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BGRF and SILS Scientists Analyze Viability of shRNA Therapy for Huntington’s Disease – Press Release by Biogerontology Research Foundation

BGRF and SILS Scientists Analyze Viability of shRNA Therapy for Huntington’s Disease – Press Release by Biogerontology Research Foundation

Biogerontology Research Foundation


Friday, December 1, 2017, London, UK: Researchers from the Biogerontology Research FoundationDepartment of Molecular Neuroscience at the Swammerdam Institute for Life Sciences at the University of Amsterdam, and the Department of Neurobiology, Care Sciences and Society at the Karolinska Institute announce the publication of a paper in Translational Neurodegeneration, a BioMedCentral journal, titled RNAi mechanisms in Huntington’s disease therapy: siRNA versus shRNA.

After many years of development, RNAi therapeutics are nearing the clinic. There are several variants on RNAi therapeutics, such as antisense oligonucleotides (ASOs), short-hairpin RNA (shRNA), small interfering RNA (siRNA), et cetera. The researchers’ paper aimed to answer the question of why RNAi therapeutics for nucleotide repeat disorders (specifically Huntington’s, a devastating genetic neurodegenerative disease), have lost favor in recent years. After a phenomenal amount of excitement, these therapies were hindered by problems like molecular stability, dosing, and transcriptional control of the gene therapeutic construct.

“We compared various RNAi-based therapeutic modalities available for the treatment of Huntington’s Disease and offered mechanistic proposals on how to break through current barriers to clinical development. One key problem has proven to be modulating the expression level of shRNA constructs, which would otherwise be the clear frontrunner among ASOs, siRNAs, and other methods due to duration of expression, dramatically reduced off-target effects, and ease of delivery by adeno-associated viruses that are already approved by the EMA and FDA. We also put forward novel methods of modulating construct expression and avoiding off-target effects” said Franco Cortese, co-author of the paper and Deputy Director of the Biogerontology Research Foundation.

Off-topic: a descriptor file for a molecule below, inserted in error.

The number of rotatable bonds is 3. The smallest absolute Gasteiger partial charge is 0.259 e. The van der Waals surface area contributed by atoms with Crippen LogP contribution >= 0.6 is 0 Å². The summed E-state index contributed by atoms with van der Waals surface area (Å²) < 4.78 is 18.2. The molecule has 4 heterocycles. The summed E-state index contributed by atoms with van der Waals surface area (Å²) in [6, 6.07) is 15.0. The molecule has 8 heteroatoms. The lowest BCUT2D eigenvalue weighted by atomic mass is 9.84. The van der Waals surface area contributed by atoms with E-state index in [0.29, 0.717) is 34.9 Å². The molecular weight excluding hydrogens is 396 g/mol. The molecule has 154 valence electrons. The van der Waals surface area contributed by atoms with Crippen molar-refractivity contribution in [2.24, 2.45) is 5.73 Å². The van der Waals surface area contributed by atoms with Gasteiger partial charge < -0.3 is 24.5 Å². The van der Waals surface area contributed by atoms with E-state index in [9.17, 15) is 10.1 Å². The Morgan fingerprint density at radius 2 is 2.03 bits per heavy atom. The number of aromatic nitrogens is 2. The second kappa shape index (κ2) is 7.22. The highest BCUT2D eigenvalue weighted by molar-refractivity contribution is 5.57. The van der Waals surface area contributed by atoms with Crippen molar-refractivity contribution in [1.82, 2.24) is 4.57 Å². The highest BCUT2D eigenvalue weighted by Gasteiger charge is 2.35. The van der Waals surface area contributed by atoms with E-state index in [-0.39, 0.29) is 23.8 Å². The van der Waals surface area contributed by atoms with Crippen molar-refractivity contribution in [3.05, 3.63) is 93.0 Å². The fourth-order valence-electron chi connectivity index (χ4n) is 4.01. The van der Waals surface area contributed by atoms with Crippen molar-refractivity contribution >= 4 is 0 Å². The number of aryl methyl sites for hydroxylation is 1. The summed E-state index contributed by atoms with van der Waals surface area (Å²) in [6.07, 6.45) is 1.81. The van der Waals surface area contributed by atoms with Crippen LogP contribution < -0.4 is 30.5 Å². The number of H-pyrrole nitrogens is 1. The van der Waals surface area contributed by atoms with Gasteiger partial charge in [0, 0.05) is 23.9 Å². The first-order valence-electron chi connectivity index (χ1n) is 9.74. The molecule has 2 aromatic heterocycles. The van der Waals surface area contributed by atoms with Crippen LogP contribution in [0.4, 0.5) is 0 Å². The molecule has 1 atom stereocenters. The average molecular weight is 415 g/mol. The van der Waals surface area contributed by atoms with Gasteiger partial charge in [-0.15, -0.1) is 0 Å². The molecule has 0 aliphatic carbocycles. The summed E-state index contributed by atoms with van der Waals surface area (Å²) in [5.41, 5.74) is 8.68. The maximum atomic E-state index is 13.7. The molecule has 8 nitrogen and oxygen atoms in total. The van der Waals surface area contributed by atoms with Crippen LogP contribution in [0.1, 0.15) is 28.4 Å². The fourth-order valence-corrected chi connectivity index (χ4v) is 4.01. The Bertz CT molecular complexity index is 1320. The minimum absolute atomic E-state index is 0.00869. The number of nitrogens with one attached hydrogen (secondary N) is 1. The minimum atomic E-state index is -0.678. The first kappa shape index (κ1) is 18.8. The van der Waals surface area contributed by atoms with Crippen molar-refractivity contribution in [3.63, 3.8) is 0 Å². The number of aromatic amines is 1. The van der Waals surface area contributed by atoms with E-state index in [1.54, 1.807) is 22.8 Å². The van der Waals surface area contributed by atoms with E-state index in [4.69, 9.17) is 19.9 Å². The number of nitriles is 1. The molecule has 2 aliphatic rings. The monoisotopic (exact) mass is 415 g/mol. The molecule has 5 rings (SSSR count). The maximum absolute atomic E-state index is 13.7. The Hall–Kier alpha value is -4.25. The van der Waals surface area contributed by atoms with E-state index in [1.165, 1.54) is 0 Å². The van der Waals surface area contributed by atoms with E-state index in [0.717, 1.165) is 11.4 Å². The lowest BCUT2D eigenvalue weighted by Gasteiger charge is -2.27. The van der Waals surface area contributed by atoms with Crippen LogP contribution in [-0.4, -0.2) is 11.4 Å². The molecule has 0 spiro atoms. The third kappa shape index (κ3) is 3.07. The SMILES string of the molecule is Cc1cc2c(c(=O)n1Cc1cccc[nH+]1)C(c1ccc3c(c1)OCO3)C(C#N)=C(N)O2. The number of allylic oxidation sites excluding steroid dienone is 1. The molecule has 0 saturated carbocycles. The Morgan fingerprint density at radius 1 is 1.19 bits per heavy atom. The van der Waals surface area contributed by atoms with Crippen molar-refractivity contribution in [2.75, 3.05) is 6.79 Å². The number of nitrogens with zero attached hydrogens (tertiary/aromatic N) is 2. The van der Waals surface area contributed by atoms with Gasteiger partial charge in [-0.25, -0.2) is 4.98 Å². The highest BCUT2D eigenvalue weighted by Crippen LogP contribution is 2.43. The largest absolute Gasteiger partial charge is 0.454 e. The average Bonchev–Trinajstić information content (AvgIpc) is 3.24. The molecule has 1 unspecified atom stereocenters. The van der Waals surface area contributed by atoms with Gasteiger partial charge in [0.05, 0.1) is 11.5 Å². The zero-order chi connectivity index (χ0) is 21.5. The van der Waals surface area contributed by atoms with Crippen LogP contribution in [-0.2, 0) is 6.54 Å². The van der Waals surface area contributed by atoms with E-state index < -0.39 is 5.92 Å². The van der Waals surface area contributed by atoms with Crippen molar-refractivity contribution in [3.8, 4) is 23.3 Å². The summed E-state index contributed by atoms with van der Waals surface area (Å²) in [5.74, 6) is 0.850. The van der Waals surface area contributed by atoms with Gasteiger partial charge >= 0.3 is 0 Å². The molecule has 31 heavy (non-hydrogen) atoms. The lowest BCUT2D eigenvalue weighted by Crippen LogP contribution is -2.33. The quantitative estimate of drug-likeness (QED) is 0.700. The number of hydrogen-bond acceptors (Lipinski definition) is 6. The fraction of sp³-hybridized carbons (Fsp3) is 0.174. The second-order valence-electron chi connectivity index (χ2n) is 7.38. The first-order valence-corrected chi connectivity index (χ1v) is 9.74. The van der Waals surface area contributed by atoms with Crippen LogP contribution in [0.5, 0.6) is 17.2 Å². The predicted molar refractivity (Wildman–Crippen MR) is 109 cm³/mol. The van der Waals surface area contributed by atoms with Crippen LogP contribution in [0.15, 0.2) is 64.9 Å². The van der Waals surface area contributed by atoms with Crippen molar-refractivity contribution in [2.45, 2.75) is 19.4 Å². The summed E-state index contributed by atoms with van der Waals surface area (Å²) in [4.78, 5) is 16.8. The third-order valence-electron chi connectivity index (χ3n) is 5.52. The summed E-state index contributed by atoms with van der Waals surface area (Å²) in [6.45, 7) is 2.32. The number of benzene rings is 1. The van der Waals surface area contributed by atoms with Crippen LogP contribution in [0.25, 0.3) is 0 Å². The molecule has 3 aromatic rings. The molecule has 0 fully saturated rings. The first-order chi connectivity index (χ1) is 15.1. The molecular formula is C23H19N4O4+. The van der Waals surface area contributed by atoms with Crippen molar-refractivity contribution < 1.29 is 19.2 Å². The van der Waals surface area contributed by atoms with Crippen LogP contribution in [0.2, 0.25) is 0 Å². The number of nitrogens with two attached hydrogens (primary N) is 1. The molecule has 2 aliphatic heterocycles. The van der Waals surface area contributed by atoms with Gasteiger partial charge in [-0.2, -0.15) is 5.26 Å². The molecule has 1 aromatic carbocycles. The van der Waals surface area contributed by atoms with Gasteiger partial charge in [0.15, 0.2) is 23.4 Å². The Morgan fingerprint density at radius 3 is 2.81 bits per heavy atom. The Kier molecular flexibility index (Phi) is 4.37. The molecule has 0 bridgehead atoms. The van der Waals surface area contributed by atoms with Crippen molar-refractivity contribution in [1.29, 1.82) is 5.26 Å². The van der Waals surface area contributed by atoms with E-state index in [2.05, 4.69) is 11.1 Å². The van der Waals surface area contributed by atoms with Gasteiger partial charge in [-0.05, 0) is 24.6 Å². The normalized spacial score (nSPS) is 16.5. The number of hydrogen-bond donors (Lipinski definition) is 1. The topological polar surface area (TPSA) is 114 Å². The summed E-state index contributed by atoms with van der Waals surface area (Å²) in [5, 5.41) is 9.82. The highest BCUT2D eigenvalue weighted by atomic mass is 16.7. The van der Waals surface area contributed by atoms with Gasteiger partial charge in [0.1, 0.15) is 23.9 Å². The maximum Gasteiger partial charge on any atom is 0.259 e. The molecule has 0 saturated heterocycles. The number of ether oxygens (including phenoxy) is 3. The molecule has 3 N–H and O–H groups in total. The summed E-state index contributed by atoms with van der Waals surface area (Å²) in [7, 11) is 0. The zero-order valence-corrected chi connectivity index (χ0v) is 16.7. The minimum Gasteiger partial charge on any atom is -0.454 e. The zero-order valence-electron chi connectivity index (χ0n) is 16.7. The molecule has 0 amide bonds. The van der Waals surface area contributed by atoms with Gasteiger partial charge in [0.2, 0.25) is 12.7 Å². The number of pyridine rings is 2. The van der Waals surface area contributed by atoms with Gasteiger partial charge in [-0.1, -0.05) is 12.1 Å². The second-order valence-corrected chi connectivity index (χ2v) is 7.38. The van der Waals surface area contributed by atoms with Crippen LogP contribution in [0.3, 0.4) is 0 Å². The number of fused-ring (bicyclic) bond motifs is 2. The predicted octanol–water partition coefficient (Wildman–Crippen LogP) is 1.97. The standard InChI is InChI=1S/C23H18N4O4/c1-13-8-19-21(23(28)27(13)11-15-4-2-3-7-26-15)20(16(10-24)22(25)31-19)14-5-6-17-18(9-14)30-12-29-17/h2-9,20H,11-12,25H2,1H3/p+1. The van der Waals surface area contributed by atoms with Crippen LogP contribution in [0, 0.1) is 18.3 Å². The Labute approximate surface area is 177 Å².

The researchers analyzed available data on the levels of off-target effects associated with siRNA vs shRNA, surveyed emerging strategies to reduce off-target effects in shRNA therapies (such as tough decoy RNAs, or TuDs), and proposed novel methods of controlling shRNA expression, in particular through the use of negative feedback-driven oscillating promoters.

Mechanism of TFEB at the PGC1-a promoter. The PGC1a promoter contains a CLEAR-box that is known to be bound by TFEB, a transcription factor induced during autophagy and lysosomal biogenesis. A construct being the PGC1a promoter CLEAR-box would be induced by TFEB under conditions of intracellular proteotoxicity due to HTT aggregation. By this mechanism, on-demand suppression of HTT could be achieved | Credit: Translational Neuroscience

 

“We proposed two novel feedback mechanisms that 1) activate construct expression stoichiometrically with mutant Huntingtin expression, or 2) only during aggregate-induced autophagy and lysosomal biogenesis. That way, the problem of excessive construct expression may be mitigated. These ideas were inspired by feedback systems used in synthetic biology, and in ‘nonsynthetic,’ naturally occurring biological systems” said Sebastian Aguiar, lead author of the paper.

Readers can read the open-access paper here: https://translationalneurodegeneration.biomedcentral.com/articles/10.1186/s40035-017-0101-9.

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About the Biogerontology Research Foundation

The Biogerontology Research Foundation is a UK non-profit research foundation and public policy center seeking to fill a gap within the research community, whereby the current scientific understanding of the ageing process is not yet being sufficiently exploited to produce effective medical interventions. The BGRF funds and conducts research which, building on the body of knowledge about how ageing happens, aims to develop biotechnological interventions to remediate the molecular and cellular deficits which accumulate with age and which underlie the ill-health of old age. Addressing ageing damage at this most fundamental level will provide an important opportunity to produce the effective, lasting treatments for the diseases and disabilities of ageing, required to improve quality of life in the elderly. The BGRF seeks to use the entire scope of modern biotechnology to attack the changes that take place in the course of ageing, and to address not just the symptoms of age-related diseases but also the mechanisms of those diseases.

About the Swammerdam Institute for Life Sciences